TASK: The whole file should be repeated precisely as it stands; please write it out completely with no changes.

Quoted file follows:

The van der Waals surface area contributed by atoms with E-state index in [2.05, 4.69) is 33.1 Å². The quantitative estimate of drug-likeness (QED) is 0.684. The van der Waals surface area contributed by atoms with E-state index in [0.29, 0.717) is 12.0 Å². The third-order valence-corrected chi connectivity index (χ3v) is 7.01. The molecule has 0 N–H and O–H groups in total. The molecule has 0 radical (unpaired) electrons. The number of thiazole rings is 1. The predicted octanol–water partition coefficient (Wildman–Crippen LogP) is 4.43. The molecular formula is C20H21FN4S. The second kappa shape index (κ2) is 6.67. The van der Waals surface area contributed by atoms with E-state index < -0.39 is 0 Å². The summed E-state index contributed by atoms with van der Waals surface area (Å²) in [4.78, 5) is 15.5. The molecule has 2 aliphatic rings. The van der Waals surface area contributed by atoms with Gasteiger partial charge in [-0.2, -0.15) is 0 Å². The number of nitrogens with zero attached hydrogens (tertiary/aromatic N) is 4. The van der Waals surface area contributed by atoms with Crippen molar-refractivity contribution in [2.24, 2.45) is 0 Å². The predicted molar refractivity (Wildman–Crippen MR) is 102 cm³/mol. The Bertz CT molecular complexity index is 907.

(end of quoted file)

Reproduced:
The van der Waals surface area contributed by atoms with E-state index in [2.05, 4.69) is 33.1 Å². The quantitative estimate of drug-likeness (QED) is 0.684. The van der Waals surface area contributed by atoms with E-state index in [0.29, 0.717) is 12.0 Å². The third-order valence-corrected chi connectivity index (χ3v) is 7.01. The molecule has 0 N–H and O–H groups in total. The molecule has 0 radical (unpaired) electrons. The number of thiazole rings is 1. The predicted octanol–water partition coefficient (Wildman–Crippen LogP) is 4.43. The molecular formula is C20H21FN4S. The second kappa shape index (κ2) is 6.67. The van der Waals surface area contributed by atoms with E-state index < -0.39 is 0 Å². The summed E-state index contributed by atoms with van der Waals surface area (Å²) in [4.78, 5) is 15.5. The molecule has 2 aliphatic rings. The van der Waals surface area contributed by atoms with Gasteiger partial charge in [-0.2, -0.15) is 0 Å². The number of nitrogens with zero attached hydrogens (tertiary/aromatic N) is 4. The van der Waals surface area contributed by atoms with Crippen molar-refractivity contribution in [2.24, 2.45) is 0 Å². The predicted molar refractivity (Wildman–Crippen MR) is 102 cm³/mol. The Bertz CT molecular complexity index is 907.